Many mechanics throughout the US prefer using KYB shock bushings doing suspension projects. A big reason why is because a lot of automakers use KYB parts when assembling vehicles, so often, it is a matter of continuing on with similar part values. But even if the components are different, KYB shock bushings are still considered an industry standard. They are extremely durable and retain their effectiveness for more miles than most factory bushings. They are also available for a wide variety of vehicles. You can find KYB shock bushings for sedans, trucks, and SUVs.
The design is the first order of importance. KYB manufactures their shock absorber bushings to be a direct fit. That means they are not universal and are designated to fit onto your vehicle’s shock absorbers the same way your originals did. While this is nice because it makes for a relatively easy installation, it is more important in function. Shock absorber bushings play a critical role in dampening sound, vibration, and keeping the vehicle steady over rough road surfaces. Your vehicle’s suspension system was configured a certain way to minimize turbulence on the components. KYB takes into account the OEM’s intent, which helps their shock absorber bushings deliver more of a benefit upon installation.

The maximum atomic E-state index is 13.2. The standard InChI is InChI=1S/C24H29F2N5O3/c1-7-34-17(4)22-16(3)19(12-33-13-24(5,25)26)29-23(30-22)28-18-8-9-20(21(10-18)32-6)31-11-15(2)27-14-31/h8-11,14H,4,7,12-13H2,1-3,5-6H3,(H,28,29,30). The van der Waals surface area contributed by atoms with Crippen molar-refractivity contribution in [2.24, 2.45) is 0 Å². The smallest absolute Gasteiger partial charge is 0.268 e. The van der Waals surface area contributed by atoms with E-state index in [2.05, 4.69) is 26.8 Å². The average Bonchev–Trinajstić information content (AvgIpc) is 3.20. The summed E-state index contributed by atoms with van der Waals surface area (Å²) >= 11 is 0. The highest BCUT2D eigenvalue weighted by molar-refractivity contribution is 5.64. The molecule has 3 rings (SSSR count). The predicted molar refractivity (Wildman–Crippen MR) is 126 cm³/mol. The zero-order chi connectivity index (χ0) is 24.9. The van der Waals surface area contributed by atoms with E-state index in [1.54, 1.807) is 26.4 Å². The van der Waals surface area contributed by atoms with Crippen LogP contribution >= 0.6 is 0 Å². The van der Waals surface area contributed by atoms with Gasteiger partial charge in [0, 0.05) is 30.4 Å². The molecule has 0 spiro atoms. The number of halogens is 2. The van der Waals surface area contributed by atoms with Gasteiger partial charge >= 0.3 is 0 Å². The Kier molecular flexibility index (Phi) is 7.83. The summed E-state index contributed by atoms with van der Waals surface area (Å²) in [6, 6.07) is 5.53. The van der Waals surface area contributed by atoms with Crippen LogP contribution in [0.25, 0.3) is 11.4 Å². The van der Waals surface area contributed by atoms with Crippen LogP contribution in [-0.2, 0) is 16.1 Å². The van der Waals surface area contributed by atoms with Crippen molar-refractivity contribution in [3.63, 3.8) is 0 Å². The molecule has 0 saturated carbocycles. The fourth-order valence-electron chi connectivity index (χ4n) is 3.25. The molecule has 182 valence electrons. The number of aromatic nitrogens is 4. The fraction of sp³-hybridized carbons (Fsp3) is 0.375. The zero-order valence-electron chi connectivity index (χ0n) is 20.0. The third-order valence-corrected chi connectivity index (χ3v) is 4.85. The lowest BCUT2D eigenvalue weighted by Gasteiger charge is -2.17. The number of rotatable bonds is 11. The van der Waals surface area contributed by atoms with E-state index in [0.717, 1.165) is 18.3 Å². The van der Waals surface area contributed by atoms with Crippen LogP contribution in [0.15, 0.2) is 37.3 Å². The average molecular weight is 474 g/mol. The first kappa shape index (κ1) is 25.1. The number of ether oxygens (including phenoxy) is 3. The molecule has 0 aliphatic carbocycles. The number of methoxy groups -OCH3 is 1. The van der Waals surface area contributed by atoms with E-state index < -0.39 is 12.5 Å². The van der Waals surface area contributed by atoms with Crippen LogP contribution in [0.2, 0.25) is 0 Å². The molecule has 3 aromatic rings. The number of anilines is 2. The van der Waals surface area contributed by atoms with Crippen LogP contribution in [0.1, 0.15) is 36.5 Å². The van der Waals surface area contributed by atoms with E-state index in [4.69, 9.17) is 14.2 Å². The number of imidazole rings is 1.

Another point of emphasis is the material. Each shock absorber bushing is made of specially-treated rubber. Unlike polyurethane, automotive rubber has a touch more give to it. The texture of rubber shock bushings is different; it is both hard and soft at the same time. It has to have certain amount of density to support the shocks. On the other hand, rubber shock bushings have just a little pliability that allows them to offer a cushion while maneuvering the vehicle’s weight. This pays off for models that take on a lot of miles over changing terrain. The wheels go from smooth to rough to inclines and so forth. Rubber shock bushings will last longer when faced with changes in topography.
Most experts will agree that the suspension dampers should last approximately 50,000 miles. Some cars will last longer than others. Factors such as age of vehicle, area where the car is driven, and tire wear can affect how long it is until you need replacement shocks.